:: Sara Royer

Study of Jewish Art, Music and Culture: Beth Yushurun & The Kaplan Collection

When I started this journey of studying the Book of Esther scroll and Jewish Medieval music, I will admit that I did not know where to start. I’m not Jewish, and had no knowledge of their Medieval history. Luckily, my professor, Dr. Steinhoff, pointed me in the right direction.

At Congregation Beth Yushurun, a synagogue here in Houston, there is a beautiful showcase of Jewish sacred art and literature in the The Mollie & Louis Kaplan Judaica Collection. The Chairman of the collection is Dr. Daniel Musher, and Dr. Steinhoff helped me to get in touch with him. I was fortunate enough to go to his home and see his personal collection of Megillot, scrolls that contain the story of Esther. These scrolls are recited during the Jewish holiday, Purim, and Dr. Musher knew how to chant the story. He said that he had also taught his children how to chant the scroll, showing me the importance of the scroll and holiday. He told me the story of how his wife had a Megillah illuminated several years after he had acquired it as a birthday gift for him. He allowed me to roll out the megillah and photograph it. This was the first time I had been allowed to roll out one of these scrolls.

This week, I was allowed to actually go to the Kaplan collection at Beth Yeshurun. I was very impressed with the well rounded, beautifully kept permanent exhibition. There were so many items that were showcased that pertained to Purim and the story of Esther. There all sorts of Megillot are on display: a Megillah that folded to look like a book, and silver ornate Megillah cases, cases shaped like castles, illuminated scrolls and even miniature ones! There were groggers (noise makers) that are used when the story is being read. Also, there was a collection of yads – metal pointers that keep the reader’s place on the scroll. These readers are not allowed to touch the scroll, but the yad customarily comes equipped with a human hand and pointing finger at the tip. In the collection, there was a yad from the same century as the Esther scroll that will be in our exhibition, and I hope to work out a way to borrow it.

To see the borrowing process will be very exciting for me. This process is one that involves museum protocol, and I am looking forward to understanding how that process really works. Overall, I found that Dr. Musher truly wanted to share all of his knowledge with me. He was extremely helpful, and the Kaplan collection was a reflection of his enthusiasm for Jewish art and history.

April 12, 2012


:: Sara Royer

Houston Public Library: Archive and Rare Book Collection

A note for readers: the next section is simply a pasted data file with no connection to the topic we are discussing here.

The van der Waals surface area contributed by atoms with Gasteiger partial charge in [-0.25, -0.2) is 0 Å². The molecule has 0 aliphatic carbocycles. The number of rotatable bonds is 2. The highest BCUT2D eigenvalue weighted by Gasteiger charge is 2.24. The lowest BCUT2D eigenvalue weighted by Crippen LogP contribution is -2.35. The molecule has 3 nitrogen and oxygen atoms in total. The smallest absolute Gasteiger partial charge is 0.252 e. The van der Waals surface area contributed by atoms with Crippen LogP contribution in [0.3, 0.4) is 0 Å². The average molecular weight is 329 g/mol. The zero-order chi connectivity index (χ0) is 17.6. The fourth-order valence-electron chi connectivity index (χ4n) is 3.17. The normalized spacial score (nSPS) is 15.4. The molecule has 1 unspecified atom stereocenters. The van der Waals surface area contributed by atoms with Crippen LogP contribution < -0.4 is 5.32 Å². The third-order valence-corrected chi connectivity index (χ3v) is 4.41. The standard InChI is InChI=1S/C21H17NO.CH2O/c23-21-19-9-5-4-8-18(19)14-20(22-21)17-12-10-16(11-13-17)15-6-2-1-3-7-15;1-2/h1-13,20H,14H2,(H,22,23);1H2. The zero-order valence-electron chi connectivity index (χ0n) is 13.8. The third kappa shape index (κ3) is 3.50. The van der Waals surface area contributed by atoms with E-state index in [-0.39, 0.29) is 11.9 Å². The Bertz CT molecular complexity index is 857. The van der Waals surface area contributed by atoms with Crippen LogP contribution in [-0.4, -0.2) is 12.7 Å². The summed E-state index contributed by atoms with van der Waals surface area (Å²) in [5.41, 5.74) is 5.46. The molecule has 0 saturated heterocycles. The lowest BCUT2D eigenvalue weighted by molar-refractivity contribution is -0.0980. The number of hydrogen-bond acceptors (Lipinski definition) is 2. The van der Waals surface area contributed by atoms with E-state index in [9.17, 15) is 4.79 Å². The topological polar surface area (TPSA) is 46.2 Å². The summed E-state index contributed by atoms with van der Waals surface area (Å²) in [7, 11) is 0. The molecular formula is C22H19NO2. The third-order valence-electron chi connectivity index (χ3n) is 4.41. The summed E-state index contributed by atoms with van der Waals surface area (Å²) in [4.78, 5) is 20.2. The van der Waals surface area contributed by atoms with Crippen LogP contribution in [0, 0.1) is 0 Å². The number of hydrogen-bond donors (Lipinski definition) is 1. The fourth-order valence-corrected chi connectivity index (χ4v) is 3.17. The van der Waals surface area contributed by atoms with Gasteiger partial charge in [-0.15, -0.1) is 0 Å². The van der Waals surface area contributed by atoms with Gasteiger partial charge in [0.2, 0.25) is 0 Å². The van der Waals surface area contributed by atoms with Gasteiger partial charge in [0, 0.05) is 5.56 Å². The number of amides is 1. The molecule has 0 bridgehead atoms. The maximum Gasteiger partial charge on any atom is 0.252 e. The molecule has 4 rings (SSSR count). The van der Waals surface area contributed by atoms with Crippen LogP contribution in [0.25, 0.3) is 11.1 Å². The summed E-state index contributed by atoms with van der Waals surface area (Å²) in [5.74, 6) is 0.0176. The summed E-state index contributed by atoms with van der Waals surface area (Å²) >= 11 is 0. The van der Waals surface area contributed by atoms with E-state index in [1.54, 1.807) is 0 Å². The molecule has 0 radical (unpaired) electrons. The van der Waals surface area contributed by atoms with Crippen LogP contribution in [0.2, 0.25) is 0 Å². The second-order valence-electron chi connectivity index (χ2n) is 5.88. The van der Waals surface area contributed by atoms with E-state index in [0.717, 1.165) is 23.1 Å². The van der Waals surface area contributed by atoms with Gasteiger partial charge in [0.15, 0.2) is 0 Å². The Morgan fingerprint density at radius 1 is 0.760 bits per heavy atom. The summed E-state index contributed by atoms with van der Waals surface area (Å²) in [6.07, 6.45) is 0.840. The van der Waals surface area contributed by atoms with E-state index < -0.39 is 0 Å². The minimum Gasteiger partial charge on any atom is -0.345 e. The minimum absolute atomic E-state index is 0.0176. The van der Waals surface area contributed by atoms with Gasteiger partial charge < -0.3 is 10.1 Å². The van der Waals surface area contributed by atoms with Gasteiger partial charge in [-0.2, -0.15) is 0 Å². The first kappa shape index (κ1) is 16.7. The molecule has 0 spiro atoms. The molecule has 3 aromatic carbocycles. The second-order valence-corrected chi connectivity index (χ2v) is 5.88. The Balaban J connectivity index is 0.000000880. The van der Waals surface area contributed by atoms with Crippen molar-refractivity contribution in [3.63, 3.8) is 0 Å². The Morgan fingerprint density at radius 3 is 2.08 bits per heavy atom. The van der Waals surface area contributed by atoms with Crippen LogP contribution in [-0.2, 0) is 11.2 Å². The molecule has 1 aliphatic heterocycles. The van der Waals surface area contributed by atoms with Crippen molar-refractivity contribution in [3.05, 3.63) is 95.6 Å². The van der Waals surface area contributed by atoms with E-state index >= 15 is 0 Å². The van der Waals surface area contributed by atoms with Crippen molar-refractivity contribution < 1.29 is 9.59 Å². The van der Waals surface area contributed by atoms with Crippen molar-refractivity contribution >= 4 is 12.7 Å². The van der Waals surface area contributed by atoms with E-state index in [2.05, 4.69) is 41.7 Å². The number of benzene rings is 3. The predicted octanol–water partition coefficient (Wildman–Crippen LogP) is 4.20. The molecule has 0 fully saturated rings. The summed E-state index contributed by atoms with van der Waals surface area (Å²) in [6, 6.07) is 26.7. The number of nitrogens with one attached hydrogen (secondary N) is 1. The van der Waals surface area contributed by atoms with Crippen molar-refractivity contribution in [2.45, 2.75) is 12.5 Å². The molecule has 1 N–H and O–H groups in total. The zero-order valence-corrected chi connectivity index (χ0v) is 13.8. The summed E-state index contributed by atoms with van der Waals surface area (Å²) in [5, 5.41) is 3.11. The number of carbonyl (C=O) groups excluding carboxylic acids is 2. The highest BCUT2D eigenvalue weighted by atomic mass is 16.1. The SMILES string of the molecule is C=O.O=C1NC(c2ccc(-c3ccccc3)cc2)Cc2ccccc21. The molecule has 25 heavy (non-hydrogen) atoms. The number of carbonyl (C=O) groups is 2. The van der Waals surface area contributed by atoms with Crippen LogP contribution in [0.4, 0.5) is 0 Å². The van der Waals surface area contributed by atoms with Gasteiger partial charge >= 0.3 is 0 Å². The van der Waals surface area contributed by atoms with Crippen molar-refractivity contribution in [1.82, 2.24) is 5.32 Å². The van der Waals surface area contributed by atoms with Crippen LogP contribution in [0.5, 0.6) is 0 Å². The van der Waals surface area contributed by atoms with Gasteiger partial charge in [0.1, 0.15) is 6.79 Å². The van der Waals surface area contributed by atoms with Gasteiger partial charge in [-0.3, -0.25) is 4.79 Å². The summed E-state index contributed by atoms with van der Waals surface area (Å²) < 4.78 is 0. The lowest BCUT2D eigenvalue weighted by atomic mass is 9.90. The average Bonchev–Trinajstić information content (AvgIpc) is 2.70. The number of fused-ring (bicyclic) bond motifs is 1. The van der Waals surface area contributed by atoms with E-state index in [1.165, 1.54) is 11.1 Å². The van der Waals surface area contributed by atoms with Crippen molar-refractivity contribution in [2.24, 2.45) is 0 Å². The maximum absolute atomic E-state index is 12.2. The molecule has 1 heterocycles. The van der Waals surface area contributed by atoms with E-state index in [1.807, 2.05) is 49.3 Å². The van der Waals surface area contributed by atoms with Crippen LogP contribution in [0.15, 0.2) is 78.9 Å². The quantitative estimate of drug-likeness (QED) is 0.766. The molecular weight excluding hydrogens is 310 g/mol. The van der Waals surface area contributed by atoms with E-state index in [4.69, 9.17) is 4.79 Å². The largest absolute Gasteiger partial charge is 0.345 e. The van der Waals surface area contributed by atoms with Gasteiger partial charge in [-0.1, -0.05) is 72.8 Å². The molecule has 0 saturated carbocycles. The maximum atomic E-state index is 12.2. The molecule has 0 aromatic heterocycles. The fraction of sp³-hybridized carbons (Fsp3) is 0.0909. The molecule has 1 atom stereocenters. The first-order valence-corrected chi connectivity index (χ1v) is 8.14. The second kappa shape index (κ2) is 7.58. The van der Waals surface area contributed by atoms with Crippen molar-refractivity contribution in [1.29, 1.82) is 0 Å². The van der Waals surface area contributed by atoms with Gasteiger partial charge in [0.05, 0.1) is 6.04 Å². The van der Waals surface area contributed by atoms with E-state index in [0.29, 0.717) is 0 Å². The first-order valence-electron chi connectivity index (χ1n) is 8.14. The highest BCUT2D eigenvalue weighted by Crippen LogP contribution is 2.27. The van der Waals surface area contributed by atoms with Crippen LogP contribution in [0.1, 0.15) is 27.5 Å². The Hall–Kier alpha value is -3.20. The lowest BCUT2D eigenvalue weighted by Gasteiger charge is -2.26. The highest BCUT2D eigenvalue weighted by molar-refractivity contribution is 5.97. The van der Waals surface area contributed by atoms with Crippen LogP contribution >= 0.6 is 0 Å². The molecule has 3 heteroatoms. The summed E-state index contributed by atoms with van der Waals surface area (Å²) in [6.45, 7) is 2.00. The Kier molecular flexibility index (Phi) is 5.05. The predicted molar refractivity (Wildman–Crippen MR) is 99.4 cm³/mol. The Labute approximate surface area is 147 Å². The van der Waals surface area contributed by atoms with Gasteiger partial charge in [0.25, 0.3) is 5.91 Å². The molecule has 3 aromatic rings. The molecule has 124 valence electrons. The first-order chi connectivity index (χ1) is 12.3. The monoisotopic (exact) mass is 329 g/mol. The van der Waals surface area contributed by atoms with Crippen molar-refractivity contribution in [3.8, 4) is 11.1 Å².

Four students (Sara, Rachel, Gabriella and Monica) needed another look at the archival resources of the Houston Public Library. So we ventured out on a rainy day, into downtown Houston, to the Julia Ideson Building, the rare books facility of the Houston Public Library. As our archivist guide gathered primary information for us, we ventured up to the exhibition currently installed. Included in this exhibition is the “Book of Esther”, an 18th century scroll. Although it is not medieval, it will serve to illustrate the section on Jewish chant and music in the exhibition, as the example of this work that was chanted during the Jewish holiday of Purim. I knew that I had my work cut out for me when I saw that there was not even a name and information card for the scroll. Gabriella studied a large antiphonary, which will be featured in our exhibition and is part of her catalog entry assignment. This enormous codex was also a piece of the Houston Public Library’s current exhibition.

We were then escorted to the Rare Books Room. Monica thoroughly examined a Processional for Dominican Nuns. There were odd little faces drawn into the initials throughout the book, which Monica pointed out. She also asked interesting questions as to the book’s history.

We were all noticeably excited to be in this room. It was hard not to look around a bit and investigate all of the old and rare books that were shelved all around us. Our guide was very accommodating, answering all the questions that she could about the pages and books around us, and promising to help us find any additional information we were seeking about the items we had seen that day. I found it to be a very enlightening experience. I, for one, had never been into any kind of an archive room, and especially not in such an intimate setting. To see one of these pieces and to be able to touch them (with gloves on, of course) was a new contribution to my studies as an Art History Major.

March 20, 2012